Water Pump Articles

  • Water Pump Repair

    Without cooling system components like the water pump, your engine may be running too hot, like a volcano ready to erupt. Though an overheating engine is not exactly rare, if this happens too often, the engine may eventually seize up. To keep the engine cool and operating at its best, the pump should be in good shape, ready to shoot coolant through the cooling system. Once the pump has reached its limits, which usually takes place after around 100,000 miles, or once it has worn out for good, then this should be fixed or even replaced as soon as possible.

    Signs of a water pump gone bad

    Coolant leak: The old pump may crack and have a hole or eventually break its seals. To check, you can place a piece of white paper under the vehicle. If there are pools of liquid or traces of coolant, the pump may be leaking. You can also visually inspect the pump to confirm the source of leaks.

    Unusual noise: Squeals from the pump are a sign of age or damage. A low-pitched grinding sound from the pump\'s pulley is also an indication of wear. If you hear any of these unusual sounds, the pump should be tested for quick repair or be replaced if necessary.

    Poor air-conditioning: Poor air-conditioning can be an indication of a damaged or busted pump. In this case, your car\'s dashboard vents may fail to blow out cool air throughout the cabin.

    Overheating engine: If the engine frequently overheats, then one of the cooling system parts may be failing. In this case, you may notice steam from the engine. A faulty pump may be the real problem here. One way to check for a troubled pump is by testing the pump\'s pulley for play. You can do this by holding opposite ends and rocking them back and forth. If you feel looseness in the pulley, the bearing may be wearing out.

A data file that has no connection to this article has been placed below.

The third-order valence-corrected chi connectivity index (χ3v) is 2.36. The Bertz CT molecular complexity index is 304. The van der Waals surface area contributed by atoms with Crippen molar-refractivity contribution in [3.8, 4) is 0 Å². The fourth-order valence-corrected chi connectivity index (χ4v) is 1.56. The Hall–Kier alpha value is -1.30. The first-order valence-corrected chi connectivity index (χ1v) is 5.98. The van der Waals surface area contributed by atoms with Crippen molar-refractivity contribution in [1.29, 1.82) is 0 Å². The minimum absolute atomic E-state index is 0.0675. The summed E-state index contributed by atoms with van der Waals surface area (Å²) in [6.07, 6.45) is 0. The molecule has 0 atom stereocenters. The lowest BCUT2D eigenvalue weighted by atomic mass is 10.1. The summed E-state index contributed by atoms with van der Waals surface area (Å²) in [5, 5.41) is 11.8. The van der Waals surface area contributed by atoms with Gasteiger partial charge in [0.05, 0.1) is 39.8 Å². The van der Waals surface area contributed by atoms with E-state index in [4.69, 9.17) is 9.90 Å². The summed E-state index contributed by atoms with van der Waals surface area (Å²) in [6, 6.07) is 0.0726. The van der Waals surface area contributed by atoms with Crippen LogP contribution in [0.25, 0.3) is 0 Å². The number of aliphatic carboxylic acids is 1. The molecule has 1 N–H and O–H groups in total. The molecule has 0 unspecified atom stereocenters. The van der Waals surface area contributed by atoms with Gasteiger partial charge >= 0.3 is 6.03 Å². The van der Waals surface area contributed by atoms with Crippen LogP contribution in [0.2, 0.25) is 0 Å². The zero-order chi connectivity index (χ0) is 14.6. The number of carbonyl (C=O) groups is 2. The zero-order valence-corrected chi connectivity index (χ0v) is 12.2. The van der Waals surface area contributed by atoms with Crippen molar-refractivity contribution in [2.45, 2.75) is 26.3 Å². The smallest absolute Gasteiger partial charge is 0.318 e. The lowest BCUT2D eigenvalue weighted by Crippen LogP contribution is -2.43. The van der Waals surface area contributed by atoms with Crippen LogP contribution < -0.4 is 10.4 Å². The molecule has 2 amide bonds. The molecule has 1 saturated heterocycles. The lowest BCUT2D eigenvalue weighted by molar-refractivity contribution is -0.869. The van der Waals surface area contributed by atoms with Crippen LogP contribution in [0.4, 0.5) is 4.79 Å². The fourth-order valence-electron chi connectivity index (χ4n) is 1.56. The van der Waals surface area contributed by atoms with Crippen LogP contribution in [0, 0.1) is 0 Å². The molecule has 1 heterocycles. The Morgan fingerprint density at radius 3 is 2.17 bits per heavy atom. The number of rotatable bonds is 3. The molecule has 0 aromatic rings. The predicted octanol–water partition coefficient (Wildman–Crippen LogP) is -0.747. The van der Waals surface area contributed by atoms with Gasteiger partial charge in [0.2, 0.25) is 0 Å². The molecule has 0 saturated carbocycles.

Steps in replacing a bad water pump

    Removing the old pump

    Step 1: Use a ?inch wrench for turning the nut and disconnecting the negative battery terminal. You don\'t need to remove the nut. Just keep the terminal loose.

    Step 2: Drain the coolant into a pan or plastic container. To do this, use the drain valve found at the bottom part of the radiator. Make sure that the drained coolant is properly disposed.

    Step 3: Detach the old pump. Disconnect the alternator, brackets, belts, and pulley with pliers. The fan, fan shroud, and pulley should be disassembled as well. Use a torque wrench for unscrewing the belts and uncoupling the hoses. Once everything\'s unfastened, you can pull out the old pump.

    Installing the new water pump

    Step 1: Remove any trace of gasket material on the surface where the new pump will be mounted.

    Step 2: Dab a small amount of gasket sealant on the mounting surface and the gasket\'s engine side. Leave this for about 10 minutes.

    Step 3: Mount the new pump for installation. After installing the pump and gasket, put back the hoses, brackets, and other previously disassembled components. Also reattach the belts, pulley, and other connections to the pump.

    Step 4: Put some thread sealant on the nuts and bolts to reinforce them and to prevent leaks. Also make sure that you top off the system with water or a preferred mixture of water and antifreeze, especially during cold days.

    Step 5: Test-drive the vehicle to check for water or antifreeze leaks from the water pump after you\'ve reconnected the battery terminal.